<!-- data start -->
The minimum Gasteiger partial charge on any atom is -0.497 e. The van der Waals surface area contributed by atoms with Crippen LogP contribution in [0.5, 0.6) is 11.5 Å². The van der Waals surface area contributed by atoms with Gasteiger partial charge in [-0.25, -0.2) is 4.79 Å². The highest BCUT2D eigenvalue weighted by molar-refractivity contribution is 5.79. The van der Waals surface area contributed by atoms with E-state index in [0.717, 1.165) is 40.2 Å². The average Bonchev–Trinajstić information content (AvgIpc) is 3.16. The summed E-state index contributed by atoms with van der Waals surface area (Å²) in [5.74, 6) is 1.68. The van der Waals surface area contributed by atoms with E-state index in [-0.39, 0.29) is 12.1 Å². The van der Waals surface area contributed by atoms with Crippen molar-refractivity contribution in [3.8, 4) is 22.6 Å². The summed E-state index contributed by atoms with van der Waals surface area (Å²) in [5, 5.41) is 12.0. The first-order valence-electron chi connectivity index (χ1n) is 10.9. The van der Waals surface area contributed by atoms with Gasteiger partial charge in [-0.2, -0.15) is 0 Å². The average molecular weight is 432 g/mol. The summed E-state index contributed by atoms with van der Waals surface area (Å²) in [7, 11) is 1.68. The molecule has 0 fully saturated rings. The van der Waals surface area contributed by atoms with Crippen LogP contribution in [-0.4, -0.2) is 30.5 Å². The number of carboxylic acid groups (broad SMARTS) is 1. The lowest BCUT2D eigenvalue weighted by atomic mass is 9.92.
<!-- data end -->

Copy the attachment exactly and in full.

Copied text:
The minimum Gasteiger partial charge on any atom is -0.497 e. The van der Waals surface area contributed by atoms with Crippen LogP contribution in [0.5, 0.6) is 11.5 Å². The van der Waals surface area contributed by atoms with Gasteiger partial charge in [-0.25, -0.2) is 4.79 Å². The highest BCUT2D eigenvalue weighted by molar-refractivity contribution is 5.79. The van der Waals surface area contributed by atoms with E-state index in [0.717, 1.165) is 40.2 Å². The average Bonchev–Trinajstić information content (AvgIpc) is 3.16. The summed E-state index contributed by atoms with van der Waals surface area (Å²) in [5.74, 6) is 1.68. The van der Waals surface area contributed by atoms with E-state index in [-0.39, 0.29) is 12.1 Å². The van der Waals surface area contributed by atoms with Crippen molar-refractivity contribution in [3.8, 4) is 22.6 Å². The summed E-state index contributed by atoms with van der Waals surface area (Å²) in [5, 5.41) is 12.0. The first-order valence-electron chi connectivity index (χ1n) is 10.9. The van der Waals surface area contributed by atoms with Gasteiger partial charge in [-0.2, -0.15) is 0 Å². The average molecular weight is 432 g/mol. The summed E-state index contributed by atoms with van der Waals surface area (Å²) in [7, 11) is 1.68. The molecule has 0 fully saturated rings. The van der Waals surface area contributed by atoms with Crippen LogP contribution in [-0.4, -0.2) is 30.5 Å². The number of carboxylic acid groups (broad SMARTS) is 1. The lowest BCUT2D eigenvalue weighted by atomic mass is 9.92.